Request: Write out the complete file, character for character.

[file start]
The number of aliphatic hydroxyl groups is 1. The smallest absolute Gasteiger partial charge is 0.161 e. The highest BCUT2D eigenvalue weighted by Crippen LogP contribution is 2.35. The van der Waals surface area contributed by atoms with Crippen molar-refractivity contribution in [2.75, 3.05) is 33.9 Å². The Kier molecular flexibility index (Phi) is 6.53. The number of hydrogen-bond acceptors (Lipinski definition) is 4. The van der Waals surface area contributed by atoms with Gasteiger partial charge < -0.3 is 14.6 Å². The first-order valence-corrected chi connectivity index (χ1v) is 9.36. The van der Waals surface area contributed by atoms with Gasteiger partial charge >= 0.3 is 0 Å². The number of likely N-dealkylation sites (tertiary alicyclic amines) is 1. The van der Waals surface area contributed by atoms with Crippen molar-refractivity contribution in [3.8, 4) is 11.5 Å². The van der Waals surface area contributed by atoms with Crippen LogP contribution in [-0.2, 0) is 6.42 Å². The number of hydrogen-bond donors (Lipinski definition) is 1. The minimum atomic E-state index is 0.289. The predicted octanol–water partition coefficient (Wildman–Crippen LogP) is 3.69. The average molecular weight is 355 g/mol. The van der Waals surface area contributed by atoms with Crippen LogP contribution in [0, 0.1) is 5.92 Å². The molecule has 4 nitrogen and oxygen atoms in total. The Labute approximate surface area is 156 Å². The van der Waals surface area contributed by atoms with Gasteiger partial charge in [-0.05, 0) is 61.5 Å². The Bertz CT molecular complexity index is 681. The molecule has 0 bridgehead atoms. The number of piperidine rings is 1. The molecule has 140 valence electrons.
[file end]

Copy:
The number of aliphatic hydroxyl groups is 1. The smallest absolute Gasteiger partial charge is 0.161 e. The highest BCUT2D eigenvalue weighted by Crippen LogP contribution is 2.35. The van der Waals surface area contributed by atoms with Crippen molar-refractivity contribution in [2.75, 3.05) is 33.9 Å². The Kier molecular flexibility index (Phi) is 6.53. The number of hydrogen-bond acceptors (Lipinski definition) is 4. The van der Waals surface area contributed by atoms with Gasteiger partial charge < -0.3 is 14.6 Å². The first-order valence-corrected chi connectivity index (χ1v) is 9.36. The van der Waals surface area contributed by atoms with Gasteiger partial charge >= 0.3 is 0 Å². The number of likely N-dealkylation sites (tertiary alicyclic amines) is 1. The van der Waals surface area contributed by atoms with Crippen molar-refractivity contribution in [3.8, 4) is 11.5 Å². The van der Waals surface area contributed by atoms with Crippen LogP contribution in [-0.2, 0) is 6.42 Å². The number of hydrogen-bond donors (Lipinski definition) is 1. The minimum atomic E-state index is 0.289. The predicted octanol–water partition coefficient (Wildman–Crippen LogP) is 3.69. The average molecular weight is 355 g/mol. The van der Waals surface area contributed by atoms with Crippen LogP contribution in [0, 0.1) is 5.92 Å². The molecule has 4 nitrogen and oxygen atoms in total. The Labute approximate surface area is 156 Å². The van der Waals surface area contributed by atoms with Gasteiger partial charge in [-0.05, 0) is 61.5 Å². The Bertz CT molecular complexity index is 681. The molecule has 0 bridgehead atoms. The number of piperidine rings is 1. The molecule has 140 valence electrons.